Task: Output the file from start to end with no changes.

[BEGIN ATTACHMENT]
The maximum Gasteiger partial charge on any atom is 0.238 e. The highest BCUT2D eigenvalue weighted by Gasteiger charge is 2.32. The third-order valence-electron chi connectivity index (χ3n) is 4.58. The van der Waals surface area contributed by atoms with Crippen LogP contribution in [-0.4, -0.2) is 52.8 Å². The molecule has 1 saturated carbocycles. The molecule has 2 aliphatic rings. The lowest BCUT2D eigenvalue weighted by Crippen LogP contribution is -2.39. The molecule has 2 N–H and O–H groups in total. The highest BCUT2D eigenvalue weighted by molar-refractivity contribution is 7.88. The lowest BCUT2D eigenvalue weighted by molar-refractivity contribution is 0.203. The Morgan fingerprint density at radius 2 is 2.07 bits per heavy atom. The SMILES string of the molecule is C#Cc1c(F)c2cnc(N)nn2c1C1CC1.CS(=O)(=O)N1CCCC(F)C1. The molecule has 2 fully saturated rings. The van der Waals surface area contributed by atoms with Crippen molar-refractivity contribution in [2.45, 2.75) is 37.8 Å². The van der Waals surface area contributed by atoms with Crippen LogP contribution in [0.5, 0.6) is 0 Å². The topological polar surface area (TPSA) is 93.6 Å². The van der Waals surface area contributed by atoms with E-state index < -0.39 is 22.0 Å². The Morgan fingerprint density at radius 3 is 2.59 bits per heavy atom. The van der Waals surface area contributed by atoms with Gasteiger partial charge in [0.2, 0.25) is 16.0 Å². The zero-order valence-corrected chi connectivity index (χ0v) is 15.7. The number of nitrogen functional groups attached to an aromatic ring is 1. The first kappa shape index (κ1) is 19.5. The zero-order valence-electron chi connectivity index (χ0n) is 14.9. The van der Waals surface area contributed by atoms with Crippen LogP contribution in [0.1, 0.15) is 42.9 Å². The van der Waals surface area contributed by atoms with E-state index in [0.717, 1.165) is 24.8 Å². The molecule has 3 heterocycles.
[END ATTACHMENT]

The maximum Gasteiger partial charge on any atom is 0.238 e. The highest BCUT2D eigenvalue weighted by Gasteiger charge is 2.32. The third-order valence-electron chi connectivity index (χ3n) is 4.58. The van der Waals surface area contributed by atoms with Crippen LogP contribution in [-0.4, -0.2) is 52.8 Å². The molecule has 1 saturated carbocycles. The molecule has 2 aliphatic rings. The lowest BCUT2D eigenvalue weighted by Crippen LogP contribution is -2.39. The molecule has 2 N–H and O–H groups in total. The highest BCUT2D eigenvalue weighted by molar-refractivity contribution is 7.88. The lowest BCUT2D eigenvalue weighted by molar-refractivity contribution is 0.203. The Morgan fingerprint density at radius 2 is 2.07 bits per heavy atom. The SMILES string of the molecule is C#Cc1c(F)c2cnc(N)nn2c1C1CC1.CS(=O)(=O)N1CCCC(F)C1. The molecule has 2 fully saturated rings. The van der Waals surface area contributed by atoms with Crippen molar-refractivity contribution in [2.45, 2.75) is 37.8 Å². The van der Waals surface area contributed by atoms with Crippen LogP contribution in [0.5, 0.6) is 0 Å². The topological polar surface area (TPSA) is 93.6 Å². The van der Waals surface area contributed by atoms with E-state index < -0.39 is 22.0 Å². The Morgan fingerprint density at radius 3 is 2.59 bits per heavy atom. The van der Waals surface area contributed by atoms with Gasteiger partial charge in [0.2, 0.25) is 16.0 Å². The zero-order valence-corrected chi connectivity index (χ0v) is 15.7. The number of nitrogen functional groups attached to an aromatic ring is 1. The first kappa shape index (κ1) is 19.5. The zero-order valence-electron chi connectivity index (χ0n) is 14.9. The van der Waals surface area contributed by atoms with Crippen LogP contribution in [0.1, 0.15) is 42.9 Å². The van der Waals surface area contributed by atoms with E-state index in [0.717, 1.165) is 24.8 Å². The molecule has 3 heterocycles.